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Pull ups were once a seldom seen movement that only old school lifters did. Your “everyday” trainee usually did pull downs instead. However, now you’re seeing everyone from bodybuilders to soccer moms hanging from the pull up bar. That said, if you ever want to start adding extra weight, you’re going to have to be doing strict pull ups.
Kipping pull ups are a hot topic on most online training message boards and social media. While there is reasoning behind doing them, they’re not to be used if your goal is to eventually add external resistance. Strict pull ups keep all the emphasis on the back, whereas kipping lets you take advantage of body momentum to get your chin over the bar.
This is worth noting because you’re generally not going to be able to kip with added weight. Sure, maybe it’s possible if you’re wearing a snugly fitted weighted vest. But if you’re hanging plates, a dumbbell, or kettlebell from your waist, kipping is out of the question. Strict pull ups are what you’ll need to focus on.
Many lifters want to do weighted pull ups for a number of reasons. Some just want the bragging rights of saying they can do them. Some want to use them as a way of building bigger and wider lats. And some still want just want to build their back as strong as possible.
That said, strict pull ups are necessary for a pretty simple reason – weighted pull ups are really just strict pull ups with external resistance attached. If you want to bench press more weight, you first have to perfect the art of bench pressing itself, then you can start to pile the weight on. Getting good at strict pull ups so you can add weight down the line is the same basic idea.
Strict pull ups should be a part of any program rooted in strength-based hypertrophy. Sets could be alternated with sets of an upper body “pushing” exercise if you were doing a general strength workout. For instance, you could do a set of overhead press, then a set of strict pull ups, and keep going back and forth. However, if you were simply just doing a back workout, do them first before moving onto other movements.
There are two sets and reps schemes that would work well. The first would be a standard strength-based hypertrophy setup of 3-4 sets of 6-8 reps. Another route you could take would be to do 30-45 total reps, no matter the sets and reps. You’d simply just do as many reps as you could every single set. Keep performing sets, keeping a running cumulative total. Once you’ve achieved your desired number of total reps, you’re done.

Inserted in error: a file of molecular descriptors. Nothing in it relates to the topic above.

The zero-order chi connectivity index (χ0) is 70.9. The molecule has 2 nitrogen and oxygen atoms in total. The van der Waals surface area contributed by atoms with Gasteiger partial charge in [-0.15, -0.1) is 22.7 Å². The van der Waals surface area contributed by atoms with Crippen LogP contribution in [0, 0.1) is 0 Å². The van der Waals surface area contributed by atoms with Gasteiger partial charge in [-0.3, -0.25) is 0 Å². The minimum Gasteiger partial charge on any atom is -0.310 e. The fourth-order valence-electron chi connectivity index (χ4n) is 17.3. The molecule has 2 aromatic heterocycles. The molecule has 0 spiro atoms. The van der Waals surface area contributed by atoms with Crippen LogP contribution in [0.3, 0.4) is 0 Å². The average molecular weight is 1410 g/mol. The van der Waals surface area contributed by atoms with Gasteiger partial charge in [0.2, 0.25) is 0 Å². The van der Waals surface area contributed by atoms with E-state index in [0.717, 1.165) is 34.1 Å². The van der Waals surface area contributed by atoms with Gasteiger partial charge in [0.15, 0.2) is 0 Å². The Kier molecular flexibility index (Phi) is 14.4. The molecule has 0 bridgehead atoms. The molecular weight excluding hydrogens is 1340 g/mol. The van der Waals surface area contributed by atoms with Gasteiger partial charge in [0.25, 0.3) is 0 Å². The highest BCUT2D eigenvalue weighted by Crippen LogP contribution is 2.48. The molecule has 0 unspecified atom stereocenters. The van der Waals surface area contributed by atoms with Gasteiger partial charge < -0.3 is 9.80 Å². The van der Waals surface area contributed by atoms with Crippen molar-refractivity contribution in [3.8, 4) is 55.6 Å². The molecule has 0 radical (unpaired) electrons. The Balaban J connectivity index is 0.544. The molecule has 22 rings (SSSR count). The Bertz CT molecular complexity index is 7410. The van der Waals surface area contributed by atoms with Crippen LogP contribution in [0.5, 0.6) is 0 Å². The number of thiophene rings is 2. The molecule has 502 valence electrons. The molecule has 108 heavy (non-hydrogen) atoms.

You can’t get better at doing strict pull ups if you can’t do any in the first place. If you’re still struggling to get your chin over the bar for the first time, there are a few things you could do. The first would be to just lose weight. If you don’t have as much bodyweight to have to move around, that means you’ll be able to pull yourself up easier.
Another way to start off would be to do “negative-only” reps. Place a box or bench next to your pull up bar. Step on it to get yourself into the top position of a pull up with your chin already over the bar. Now lower yourself as slowly as you can. This works as eccentrics have been shown to build strength more quickly than when doing concentric and eccentrics together. Don’t do more than 3-4 sets of 4-5 reps, though. Eccentrics are really hard on the CNS and could cause you to over train.
Your last option would be to add some assistance. This could be in the form of stepping into a band you’ve looped around the bar to help pull you up. The other way would be to just use the assisted pull up machine if your gym has one.
Strict pull ups are indeed one of the most effective back exercises you can do. All the emphasis is kept on your lats and rhomboids when momentum is minimized, and getting better at them is what will allow you to eventually add external resistance. Do a modified version if you’re unable to do them currently, then move onto treating them like a strength-hypertrophy exercise for best all-around results.